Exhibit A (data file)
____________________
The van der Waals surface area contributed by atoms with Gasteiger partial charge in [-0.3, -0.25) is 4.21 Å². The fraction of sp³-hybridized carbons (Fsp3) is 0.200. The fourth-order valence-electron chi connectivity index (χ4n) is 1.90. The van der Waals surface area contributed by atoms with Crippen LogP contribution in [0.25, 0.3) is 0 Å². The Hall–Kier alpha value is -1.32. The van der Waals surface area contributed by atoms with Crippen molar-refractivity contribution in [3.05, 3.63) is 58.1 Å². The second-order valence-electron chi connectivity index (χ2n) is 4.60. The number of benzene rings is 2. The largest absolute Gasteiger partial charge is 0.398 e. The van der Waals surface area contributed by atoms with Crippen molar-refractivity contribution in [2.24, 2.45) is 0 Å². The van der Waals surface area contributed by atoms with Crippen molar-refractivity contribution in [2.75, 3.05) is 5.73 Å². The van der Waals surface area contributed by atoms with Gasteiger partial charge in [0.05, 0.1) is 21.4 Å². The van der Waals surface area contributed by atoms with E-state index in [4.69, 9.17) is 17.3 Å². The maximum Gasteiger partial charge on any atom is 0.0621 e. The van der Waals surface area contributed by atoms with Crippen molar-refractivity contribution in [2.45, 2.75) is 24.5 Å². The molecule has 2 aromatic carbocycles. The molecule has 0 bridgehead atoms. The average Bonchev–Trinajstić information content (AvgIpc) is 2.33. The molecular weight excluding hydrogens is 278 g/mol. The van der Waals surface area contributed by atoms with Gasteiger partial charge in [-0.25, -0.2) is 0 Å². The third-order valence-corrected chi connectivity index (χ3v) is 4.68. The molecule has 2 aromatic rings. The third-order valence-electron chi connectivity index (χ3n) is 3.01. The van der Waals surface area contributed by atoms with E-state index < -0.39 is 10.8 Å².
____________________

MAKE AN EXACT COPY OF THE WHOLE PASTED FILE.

The van der Waals surface area contributed by atoms with Gasteiger partial charge in [-0.3, -0.25) is 4.21 Å². The fraction of sp³-hybridized carbons (Fsp3) is 0.200. The fourth-order valence-electron chi connectivity index (χ4n) is 1.90. The van der Waals surface area contributed by atoms with Crippen LogP contribution in [0.25, 0.3) is 0 Å². The Hall–Kier alpha value is -1.32. The van der Waals surface area contributed by atoms with Crippen molar-refractivity contribution in [3.05, 3.63) is 58.1 Å². The second-order valence-electron chi connectivity index (χ2n) is 4.60. The number of benzene rings is 2. The largest absolute Gasteiger partial charge is 0.398 e. The van der Waals surface area contributed by atoms with Crippen molar-refractivity contribution in [2.24, 2.45) is 0 Å². The van der Waals surface area contributed by atoms with Crippen molar-refractivity contribution in [2.75, 3.05) is 5.73 Å². The van der Waals surface area contributed by atoms with Gasteiger partial charge in [0.05, 0.1) is 21.4 Å². The van der Waals surface area contributed by atoms with E-state index in [4.69, 9.17) is 17.3 Å². The maximum Gasteiger partial charge on any atom is 0.0621 e. The van der Waals surface area contributed by atoms with Crippen molar-refractivity contribution in [2.45, 2.75) is 24.5 Å². The molecule has 2 aromatic carbocycles. The molecule has 0 bridgehead atoms. The average Bonchev–Trinajstić information content (AvgIpc) is 2.33. The molecular weight excluding hydrogens is 278 g/mol. The van der Waals surface area contributed by atoms with Gasteiger partial charge in [-0.25, -0.2) is 0 Å². The third-order valence-corrected chi connectivity index (χ3v) is 4.68. The molecule has 2 aromatic rings. The third-order valence-electron chi connectivity index (χ3n) is 3.01. The van der Waals surface area contributed by atoms with E-state index < -0.39 is 10.8 Å².